trough and abundant deep convection, the number of TCs of at least tropical storm intensity was near normal. The TCs of 1997 tended to emerge one by one from the eastern portion of the basin and then recurve or move north, with each subsequent development at low latitude tending to occur after the prior TC had exited the Tropics. Many of the TCs were large, very intense, and slow moving. There were relatively few cases of multiple TCs (i.e., the simultaneous occurrence of two or more) in the WNP

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Mark A. Lander and Michael D. Angove

Tropics of the Pacific basin, the U.S. Climate Prediction Center (along with other international meteorological centers) declared that the warm phase of ENSO was over. In some respects (e.g., the cooling of the equatorial sea surface, and the anomalously strong low-level easterly winds in the low latitudes of the WNP), the climatic anomalies of the Pacific basin during most of 1995 were consistent with those expected during a cold phase of ENSO, sometimes referred to as La Niña or El Viejo

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John L. Beven II and James L. Franklin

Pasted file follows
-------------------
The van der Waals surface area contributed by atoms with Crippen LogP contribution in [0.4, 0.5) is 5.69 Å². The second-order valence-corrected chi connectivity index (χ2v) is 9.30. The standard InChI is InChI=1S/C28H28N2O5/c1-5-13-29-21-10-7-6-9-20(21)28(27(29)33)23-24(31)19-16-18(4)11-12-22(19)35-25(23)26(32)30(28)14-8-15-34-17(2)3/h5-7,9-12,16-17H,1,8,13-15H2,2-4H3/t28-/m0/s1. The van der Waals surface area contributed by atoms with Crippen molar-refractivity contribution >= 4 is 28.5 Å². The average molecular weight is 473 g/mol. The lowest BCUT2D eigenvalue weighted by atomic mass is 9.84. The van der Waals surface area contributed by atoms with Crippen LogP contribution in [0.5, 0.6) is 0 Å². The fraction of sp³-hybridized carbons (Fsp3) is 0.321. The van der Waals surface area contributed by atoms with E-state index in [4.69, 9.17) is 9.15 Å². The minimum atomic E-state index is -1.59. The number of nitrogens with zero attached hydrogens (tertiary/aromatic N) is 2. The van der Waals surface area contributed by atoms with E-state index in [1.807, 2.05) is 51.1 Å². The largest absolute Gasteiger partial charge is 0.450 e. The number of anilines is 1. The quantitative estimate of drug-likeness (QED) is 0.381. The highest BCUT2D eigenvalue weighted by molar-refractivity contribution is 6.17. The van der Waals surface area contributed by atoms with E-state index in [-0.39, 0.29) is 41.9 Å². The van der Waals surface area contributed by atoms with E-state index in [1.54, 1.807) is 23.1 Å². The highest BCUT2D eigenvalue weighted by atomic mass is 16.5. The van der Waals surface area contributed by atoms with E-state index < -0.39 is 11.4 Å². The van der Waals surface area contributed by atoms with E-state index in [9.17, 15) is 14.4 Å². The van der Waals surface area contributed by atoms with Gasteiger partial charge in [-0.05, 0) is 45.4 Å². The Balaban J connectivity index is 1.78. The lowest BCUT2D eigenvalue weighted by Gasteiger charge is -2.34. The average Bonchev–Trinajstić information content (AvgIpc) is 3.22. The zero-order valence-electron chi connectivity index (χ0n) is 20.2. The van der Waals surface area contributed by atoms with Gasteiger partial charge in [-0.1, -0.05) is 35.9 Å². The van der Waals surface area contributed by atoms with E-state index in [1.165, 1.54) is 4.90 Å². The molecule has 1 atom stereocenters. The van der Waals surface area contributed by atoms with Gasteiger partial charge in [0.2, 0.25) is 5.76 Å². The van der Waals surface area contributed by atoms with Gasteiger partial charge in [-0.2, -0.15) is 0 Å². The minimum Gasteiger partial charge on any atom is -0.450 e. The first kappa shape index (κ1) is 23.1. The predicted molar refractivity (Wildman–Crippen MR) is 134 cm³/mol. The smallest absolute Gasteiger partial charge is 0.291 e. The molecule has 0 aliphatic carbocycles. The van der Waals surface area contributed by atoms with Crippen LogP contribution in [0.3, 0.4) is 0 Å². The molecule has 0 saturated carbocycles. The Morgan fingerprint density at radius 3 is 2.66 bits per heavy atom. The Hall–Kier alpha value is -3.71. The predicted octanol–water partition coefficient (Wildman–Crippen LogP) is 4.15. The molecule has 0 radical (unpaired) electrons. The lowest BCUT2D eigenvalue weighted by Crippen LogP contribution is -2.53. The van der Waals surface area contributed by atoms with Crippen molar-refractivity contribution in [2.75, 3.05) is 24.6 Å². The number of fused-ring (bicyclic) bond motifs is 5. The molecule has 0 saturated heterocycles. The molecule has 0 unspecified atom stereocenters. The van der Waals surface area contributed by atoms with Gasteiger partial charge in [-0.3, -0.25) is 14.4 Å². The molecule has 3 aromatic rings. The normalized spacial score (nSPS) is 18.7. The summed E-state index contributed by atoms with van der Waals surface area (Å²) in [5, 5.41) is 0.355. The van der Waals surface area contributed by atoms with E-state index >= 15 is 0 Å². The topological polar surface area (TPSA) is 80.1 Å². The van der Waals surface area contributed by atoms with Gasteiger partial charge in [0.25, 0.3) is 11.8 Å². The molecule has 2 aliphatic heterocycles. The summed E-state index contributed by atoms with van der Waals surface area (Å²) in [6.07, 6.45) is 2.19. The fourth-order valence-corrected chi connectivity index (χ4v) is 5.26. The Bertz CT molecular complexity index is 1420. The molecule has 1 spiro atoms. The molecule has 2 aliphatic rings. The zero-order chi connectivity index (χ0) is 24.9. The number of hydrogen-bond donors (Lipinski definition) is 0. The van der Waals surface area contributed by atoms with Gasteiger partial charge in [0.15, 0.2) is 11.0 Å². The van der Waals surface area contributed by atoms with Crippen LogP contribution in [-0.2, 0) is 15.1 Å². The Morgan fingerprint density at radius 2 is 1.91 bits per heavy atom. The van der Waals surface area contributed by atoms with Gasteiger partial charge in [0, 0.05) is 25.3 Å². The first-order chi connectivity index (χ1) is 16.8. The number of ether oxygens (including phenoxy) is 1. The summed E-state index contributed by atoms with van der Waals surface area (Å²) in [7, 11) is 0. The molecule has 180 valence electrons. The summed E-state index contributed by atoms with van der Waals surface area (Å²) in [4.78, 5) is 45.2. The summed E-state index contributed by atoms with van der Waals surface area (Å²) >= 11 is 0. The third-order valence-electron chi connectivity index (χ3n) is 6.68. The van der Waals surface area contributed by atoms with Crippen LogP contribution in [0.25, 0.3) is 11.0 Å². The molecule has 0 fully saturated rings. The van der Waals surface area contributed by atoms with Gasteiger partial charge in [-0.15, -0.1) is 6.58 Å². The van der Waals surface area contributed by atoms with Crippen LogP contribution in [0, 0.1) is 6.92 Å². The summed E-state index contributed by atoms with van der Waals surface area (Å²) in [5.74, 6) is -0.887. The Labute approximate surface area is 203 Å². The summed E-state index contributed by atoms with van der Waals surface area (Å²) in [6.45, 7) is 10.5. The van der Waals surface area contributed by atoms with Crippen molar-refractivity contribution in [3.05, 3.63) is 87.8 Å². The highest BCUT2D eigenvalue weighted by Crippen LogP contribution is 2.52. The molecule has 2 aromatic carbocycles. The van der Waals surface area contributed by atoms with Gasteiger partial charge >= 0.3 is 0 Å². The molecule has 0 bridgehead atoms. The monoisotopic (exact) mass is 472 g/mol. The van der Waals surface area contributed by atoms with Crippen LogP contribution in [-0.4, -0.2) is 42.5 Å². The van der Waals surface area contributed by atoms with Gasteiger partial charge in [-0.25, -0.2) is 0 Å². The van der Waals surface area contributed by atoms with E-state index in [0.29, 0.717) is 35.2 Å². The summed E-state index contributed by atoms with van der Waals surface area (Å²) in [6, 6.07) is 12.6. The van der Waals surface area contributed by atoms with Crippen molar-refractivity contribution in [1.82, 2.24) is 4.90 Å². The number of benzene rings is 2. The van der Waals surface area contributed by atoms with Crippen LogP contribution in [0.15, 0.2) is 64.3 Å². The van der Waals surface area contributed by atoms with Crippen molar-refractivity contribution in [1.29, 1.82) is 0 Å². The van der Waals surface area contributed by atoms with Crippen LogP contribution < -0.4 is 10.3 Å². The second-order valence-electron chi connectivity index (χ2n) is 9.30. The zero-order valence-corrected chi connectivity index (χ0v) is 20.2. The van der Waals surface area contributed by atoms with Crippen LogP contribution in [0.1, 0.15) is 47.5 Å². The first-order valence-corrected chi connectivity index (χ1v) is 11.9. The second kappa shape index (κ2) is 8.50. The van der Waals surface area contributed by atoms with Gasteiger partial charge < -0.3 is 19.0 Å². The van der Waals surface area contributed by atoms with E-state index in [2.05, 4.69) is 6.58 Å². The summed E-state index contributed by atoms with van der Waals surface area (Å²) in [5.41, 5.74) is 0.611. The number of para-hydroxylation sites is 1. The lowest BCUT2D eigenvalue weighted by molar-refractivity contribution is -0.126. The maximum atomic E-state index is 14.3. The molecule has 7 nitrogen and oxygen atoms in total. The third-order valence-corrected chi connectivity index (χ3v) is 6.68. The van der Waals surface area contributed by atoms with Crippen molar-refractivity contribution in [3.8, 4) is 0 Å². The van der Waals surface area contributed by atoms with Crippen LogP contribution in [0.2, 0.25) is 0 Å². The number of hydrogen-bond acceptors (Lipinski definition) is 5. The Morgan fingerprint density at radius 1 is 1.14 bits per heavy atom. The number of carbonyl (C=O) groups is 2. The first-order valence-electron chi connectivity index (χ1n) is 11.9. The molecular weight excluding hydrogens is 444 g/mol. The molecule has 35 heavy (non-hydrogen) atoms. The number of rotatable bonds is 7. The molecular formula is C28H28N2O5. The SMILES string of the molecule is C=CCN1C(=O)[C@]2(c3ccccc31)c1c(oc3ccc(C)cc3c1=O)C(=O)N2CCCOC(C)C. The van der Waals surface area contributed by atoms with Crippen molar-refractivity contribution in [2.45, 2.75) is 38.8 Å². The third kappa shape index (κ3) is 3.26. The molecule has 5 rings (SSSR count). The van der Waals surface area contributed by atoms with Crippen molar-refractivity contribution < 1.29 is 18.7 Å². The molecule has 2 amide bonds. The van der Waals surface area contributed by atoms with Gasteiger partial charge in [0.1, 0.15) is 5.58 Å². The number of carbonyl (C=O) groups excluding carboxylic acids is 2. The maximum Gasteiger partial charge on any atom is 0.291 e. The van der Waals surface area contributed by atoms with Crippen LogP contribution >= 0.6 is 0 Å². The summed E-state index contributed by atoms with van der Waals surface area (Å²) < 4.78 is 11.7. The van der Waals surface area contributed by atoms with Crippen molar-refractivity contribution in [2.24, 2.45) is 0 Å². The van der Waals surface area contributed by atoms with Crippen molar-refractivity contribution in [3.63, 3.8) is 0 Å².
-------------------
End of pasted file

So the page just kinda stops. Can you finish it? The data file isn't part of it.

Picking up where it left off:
( Simpson et al. 1969 ; Avila and Guiney 2000 ). An increase in the number of Atlantic storms could potentially decrease the vigor of waves crossing into the Pacific. Atlantic Hurricanes Cindy, Dennis, Floyd, Gert, and Jose all formed from tropical waves and then moved out of the Tropics. While tropical waves spawn more than one TC occasionally, the remnant wave vorticity after genesis often appears greatly reduced. A pattern of above-normal activity in the Atlantic coupled with below-normal activity

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Richard D. Knabb, Lixion A. Avila, John L. Beven, James L. Franklin, Richard J. Pasch, and Stacy R. Stewart

season of 1997. Mon. Wea. Rev. , 127 , 2440 – 2454 . Madden , R. A. , and P. R. Julian , 1972 : Description of global-scale circulation cells in the Tropics with a 40–50 day period. J. Atmos. Sci. , 29 , 1109 – 1123 . Neumann , C. B. , 1972 : An alternate to the HURRAN (hurricane analog) tropical cyclone forecast system. NOAA Tech. Memo. NWS SR-62, 24 pp . NWS , 2006 : National Weather Service (NWS) Manual 10-604: Tropical cyclone definitions. 9 pp. [Available online at http

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Richard J. Pasch, Eric S. Blake, Lixion A. Avila, John L. Beven, Daniel P. Brown, James L. Franklin, Richard D. Knabb, Michelle M. Mainelli, Jamie R. Rhome, and Stacy R. Stewart

in the tropics with 40-50 day period. J. Atmos. Sci. , 29 , 1109 – 1123 . Neumann , C. B. , 1972 : An alternate to the HURRAN (hurricane analog) tropical cyclone forecast system. NOAA Tech. Memo. NWS SR-62, 24 pp . Saffir , H. S. , 1973 : Hurricane wind and storm surge. Mil. Eng. , 423 , 4 – 5 . Simpson , R. H. , 1974 : The hurricane disaster potential scale. Weatherwise , 27 , 169 – 186 . Fig . 1. (a) Track chart of the first nine eastern North Pacific tropical storms and